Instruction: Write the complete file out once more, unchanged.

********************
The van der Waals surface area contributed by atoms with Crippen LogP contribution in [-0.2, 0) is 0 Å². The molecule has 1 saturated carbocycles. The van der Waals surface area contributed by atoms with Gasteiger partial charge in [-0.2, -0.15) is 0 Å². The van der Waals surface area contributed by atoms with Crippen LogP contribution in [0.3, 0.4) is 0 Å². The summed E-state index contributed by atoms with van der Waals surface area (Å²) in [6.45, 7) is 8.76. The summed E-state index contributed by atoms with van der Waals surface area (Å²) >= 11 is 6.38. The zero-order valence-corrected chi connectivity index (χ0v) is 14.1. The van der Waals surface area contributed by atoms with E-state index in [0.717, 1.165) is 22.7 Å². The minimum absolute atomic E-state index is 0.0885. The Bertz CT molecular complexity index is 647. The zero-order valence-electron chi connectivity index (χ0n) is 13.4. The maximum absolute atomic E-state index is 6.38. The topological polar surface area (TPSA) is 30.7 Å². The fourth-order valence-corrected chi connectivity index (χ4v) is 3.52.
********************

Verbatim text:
The van der Waals surface area contributed by atoms with Crippen LogP contribution in [-0.2, 0) is 0 Å². The molecule has 1 saturated carbocycles. The van der Waals surface area contributed by atoms with Gasteiger partial charge in [-0.2, -0.15) is 0 Å². The van der Waals surface area contributed by atoms with Crippen LogP contribution in [0.3, 0.4) is 0 Å². The summed E-state index contributed by atoms with van der Waals surface area (Å²) in [6.45, 7) is 8.76. The summed E-state index contributed by atoms with van der Waals surface area (Å²) >= 11 is 6.38. The zero-order valence-corrected chi connectivity index (χ0v) is 14.1. The van der Waals surface area contributed by atoms with E-state index in [0.717, 1.165) is 22.7 Å². The minimum absolute atomic E-state index is 0.0885. The Bertz CT molecular complexity index is 647. The zero-order valence-electron chi connectivity index (χ0n) is 13.4. The maximum absolute atomic E-state index is 6.38. The topological polar surface area (TPSA) is 30.7 Å². The fourth-order valence-corrected chi connectivity index (χ4v) is 3.52.